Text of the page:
(J. W. Burn.)

I find no fault in Him.

1. The Man Christ Jesus. Behold the Man! Can you find any fault —(1) With His character, which was "holy, harmless," &c. "Which of you convinceth Me of sin?"(2) With His words, which were untainted by falsehood, malice, wrath (except for hypocrisy and evil doing), but were full of grace, love, and truth.(3) With His actions, which were all straightforward, righteous, beneficent.

2. The Teacher. Will you find fault with —(1) The matter of His teaching. Produce its like from pagan sages or even inspired prophets!(2) The manner: so tender, illustrative, interesting, forceful. "Never man spake as this Man."

3. The Saviour. Can you find fault with —(1) His power to save. "He is able to save to the uttermost."(2) His willingness. "Come unto Me." "This Man receiveth sinners" — now.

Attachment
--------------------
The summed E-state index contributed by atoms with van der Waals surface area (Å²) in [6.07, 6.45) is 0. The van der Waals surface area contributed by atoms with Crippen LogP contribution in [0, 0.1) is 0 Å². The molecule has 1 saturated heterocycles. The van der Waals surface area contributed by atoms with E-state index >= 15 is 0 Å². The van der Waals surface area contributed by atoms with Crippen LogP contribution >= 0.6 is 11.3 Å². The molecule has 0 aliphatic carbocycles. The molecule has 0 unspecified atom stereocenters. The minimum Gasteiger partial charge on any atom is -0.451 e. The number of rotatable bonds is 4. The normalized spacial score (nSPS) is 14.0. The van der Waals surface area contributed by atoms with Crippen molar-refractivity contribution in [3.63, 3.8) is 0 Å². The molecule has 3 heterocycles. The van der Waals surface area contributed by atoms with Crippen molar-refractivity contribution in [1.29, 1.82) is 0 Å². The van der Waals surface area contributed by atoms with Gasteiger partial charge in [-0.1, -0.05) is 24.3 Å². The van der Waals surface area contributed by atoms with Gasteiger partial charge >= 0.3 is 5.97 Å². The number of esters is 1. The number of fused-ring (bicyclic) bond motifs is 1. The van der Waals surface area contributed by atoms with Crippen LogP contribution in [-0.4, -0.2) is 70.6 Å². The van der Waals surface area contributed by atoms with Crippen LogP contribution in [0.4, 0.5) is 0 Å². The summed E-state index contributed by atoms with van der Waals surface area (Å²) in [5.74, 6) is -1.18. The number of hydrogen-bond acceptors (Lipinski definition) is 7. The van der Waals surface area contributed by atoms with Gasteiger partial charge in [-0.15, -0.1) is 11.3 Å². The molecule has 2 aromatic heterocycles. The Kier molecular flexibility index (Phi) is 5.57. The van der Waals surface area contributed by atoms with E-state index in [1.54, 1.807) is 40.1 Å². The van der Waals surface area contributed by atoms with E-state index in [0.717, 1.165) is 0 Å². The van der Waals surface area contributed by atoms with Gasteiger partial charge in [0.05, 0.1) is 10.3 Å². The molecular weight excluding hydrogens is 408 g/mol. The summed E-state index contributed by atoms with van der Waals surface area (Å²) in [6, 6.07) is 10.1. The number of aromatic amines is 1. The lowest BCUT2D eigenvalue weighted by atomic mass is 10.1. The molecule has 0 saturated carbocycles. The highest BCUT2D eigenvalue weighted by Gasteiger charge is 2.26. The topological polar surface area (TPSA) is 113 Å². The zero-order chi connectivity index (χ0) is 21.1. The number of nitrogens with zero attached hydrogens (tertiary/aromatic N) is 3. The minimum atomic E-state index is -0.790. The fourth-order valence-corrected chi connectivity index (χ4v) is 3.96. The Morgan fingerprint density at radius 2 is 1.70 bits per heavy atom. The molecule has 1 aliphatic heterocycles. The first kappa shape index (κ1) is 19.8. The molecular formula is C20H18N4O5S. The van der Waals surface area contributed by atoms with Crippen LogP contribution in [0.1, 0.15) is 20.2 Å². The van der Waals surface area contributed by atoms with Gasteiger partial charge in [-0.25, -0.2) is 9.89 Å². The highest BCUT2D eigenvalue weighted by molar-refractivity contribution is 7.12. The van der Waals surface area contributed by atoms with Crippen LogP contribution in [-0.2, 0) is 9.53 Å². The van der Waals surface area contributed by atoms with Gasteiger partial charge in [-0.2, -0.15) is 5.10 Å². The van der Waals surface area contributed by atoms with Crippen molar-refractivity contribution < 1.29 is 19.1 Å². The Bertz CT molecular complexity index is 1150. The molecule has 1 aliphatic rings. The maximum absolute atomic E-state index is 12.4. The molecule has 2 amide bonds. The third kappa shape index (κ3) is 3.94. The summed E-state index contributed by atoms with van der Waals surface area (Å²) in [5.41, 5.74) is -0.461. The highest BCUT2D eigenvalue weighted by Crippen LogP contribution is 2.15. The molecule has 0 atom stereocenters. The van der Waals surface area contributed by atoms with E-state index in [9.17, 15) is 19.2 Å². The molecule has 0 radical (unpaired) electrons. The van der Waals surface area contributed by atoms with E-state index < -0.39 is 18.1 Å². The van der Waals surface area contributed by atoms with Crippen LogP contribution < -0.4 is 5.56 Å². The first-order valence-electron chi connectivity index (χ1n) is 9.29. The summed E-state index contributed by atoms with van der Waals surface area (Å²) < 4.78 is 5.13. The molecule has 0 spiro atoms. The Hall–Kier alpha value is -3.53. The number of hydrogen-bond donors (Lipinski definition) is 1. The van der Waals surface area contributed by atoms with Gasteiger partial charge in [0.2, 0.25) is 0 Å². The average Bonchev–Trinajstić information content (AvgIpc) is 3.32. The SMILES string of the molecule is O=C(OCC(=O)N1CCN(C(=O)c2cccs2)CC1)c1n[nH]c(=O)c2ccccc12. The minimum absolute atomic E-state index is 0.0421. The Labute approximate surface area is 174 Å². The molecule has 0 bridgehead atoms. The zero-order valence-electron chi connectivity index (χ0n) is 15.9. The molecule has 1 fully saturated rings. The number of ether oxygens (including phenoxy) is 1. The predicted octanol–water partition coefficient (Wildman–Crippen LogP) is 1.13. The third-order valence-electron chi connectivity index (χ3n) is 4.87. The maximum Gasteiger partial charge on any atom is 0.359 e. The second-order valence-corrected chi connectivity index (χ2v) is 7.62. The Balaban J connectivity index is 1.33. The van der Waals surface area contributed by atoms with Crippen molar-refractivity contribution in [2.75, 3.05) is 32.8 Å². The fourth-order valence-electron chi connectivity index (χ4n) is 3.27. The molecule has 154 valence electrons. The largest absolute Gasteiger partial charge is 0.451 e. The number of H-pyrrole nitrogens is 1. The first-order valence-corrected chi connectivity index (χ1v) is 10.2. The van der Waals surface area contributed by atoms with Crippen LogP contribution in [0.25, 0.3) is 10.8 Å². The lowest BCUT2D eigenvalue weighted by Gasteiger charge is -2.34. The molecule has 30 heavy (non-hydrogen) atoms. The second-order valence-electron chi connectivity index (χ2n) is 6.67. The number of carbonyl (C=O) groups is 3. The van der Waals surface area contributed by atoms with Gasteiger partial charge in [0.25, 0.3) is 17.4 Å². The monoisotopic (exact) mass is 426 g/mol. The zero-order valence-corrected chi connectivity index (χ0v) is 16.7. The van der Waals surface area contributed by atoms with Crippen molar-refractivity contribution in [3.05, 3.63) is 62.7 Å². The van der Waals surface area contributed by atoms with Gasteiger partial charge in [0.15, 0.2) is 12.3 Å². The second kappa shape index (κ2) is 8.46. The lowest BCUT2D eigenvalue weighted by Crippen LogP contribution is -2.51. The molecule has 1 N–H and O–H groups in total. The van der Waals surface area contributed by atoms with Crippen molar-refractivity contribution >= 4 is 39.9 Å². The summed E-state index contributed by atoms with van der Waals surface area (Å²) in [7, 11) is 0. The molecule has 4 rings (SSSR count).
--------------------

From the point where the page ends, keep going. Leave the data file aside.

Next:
4. The King. No fault can be found with One the principle of whose government is to cause all things to work together for His subjects' good.


1. Pilate, the Roman judge, after the most careful examination. What would Pilate not have given had it been possible to find fault, and so extricate himself.

2. Judas His betrayer. I have shed innocent blood." What would not that guilty conscience have given to have found one flaw on that spotless innocence.

3. The saved sinner who has trusted in Him and found mercy.

4. The afflicted believer who finds His grace sufficient.

5. The dying saint. "Yea, though I walk through the valley," &c.

6. Angels and glorified spirits. "Worthy is the Lamb."What then is the conclusion to be drawn from all this?

1. All other men — the most wise and the most saintly — are faulty somewhere. But this Man had no fault.

2. Upon no other man has this verdict been passed. Friends or enemies, or himself, have found some fault. But neither friend nor foe could find fault with Jesus. Nor did He find fault with Himself. Was He not then the Holy One of God?

(J. W. Burn.)